Sunnybrook Health Sciences Centre Toronto, ON, Canada.
Active surveillance for Active surveillance (AS), since first being described in 2002 is now an accepted treatment strategy for men with low risk CaP where previously they faced radical whole gland treatment (surgery, external-beam radiation or brachytherapy). AS has built upon the experience of watchful waiting in men believed to not require radical treatment given their age or co-morbidities that were both felt to compete with the risk of death from their CaP. AS and radical treatments both have merits and disadvantages. AS has minimal morbidity but the inherent risk of progression associated with expectant management. Radical therapies have an impact on erectile function and continence but provide definitive treatment. Between AS and radical treatment lies focal therapy. Although appearing safe, focal therapy has been limited to small cohorts with short follow-up and cannot be recommended outside study protocols. Most men and their physicians with favorable risk CaP choose between AS and radical therapy. In this review we will focus upon the rationale, patient selection, method of follow-up, triggers for intervention, and the published experience with men undergoing AS with low-risk CaP. We propose a complementary role for surveillance and focal therapy.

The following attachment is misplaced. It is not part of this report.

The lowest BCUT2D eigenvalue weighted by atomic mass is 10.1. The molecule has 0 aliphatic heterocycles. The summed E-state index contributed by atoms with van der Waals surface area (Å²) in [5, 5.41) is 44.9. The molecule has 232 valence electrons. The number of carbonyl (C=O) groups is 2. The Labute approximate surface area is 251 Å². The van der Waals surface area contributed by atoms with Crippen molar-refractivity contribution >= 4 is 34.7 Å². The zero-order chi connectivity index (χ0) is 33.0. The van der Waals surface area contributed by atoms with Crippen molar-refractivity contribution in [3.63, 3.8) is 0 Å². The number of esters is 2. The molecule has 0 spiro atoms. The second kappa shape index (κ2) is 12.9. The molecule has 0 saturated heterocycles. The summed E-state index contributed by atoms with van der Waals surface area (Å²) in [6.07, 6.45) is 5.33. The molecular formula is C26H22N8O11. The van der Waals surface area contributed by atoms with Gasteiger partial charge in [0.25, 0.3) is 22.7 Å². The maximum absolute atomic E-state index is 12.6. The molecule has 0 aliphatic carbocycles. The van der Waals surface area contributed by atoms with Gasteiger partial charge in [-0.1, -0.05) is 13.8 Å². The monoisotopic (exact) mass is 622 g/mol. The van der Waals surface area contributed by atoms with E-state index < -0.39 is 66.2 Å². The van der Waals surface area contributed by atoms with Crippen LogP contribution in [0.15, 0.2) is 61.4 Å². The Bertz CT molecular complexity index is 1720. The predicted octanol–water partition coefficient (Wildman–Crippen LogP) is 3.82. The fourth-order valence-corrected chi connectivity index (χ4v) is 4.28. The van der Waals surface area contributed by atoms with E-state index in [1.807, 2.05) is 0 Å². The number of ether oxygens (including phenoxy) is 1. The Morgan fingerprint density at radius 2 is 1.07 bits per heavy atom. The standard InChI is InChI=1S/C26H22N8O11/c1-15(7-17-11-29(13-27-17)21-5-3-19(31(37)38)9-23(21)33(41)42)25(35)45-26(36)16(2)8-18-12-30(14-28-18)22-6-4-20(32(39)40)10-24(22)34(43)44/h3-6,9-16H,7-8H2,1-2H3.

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Reference: Minerva Urol Nefrol. 2011 Jun;63(2):145-53.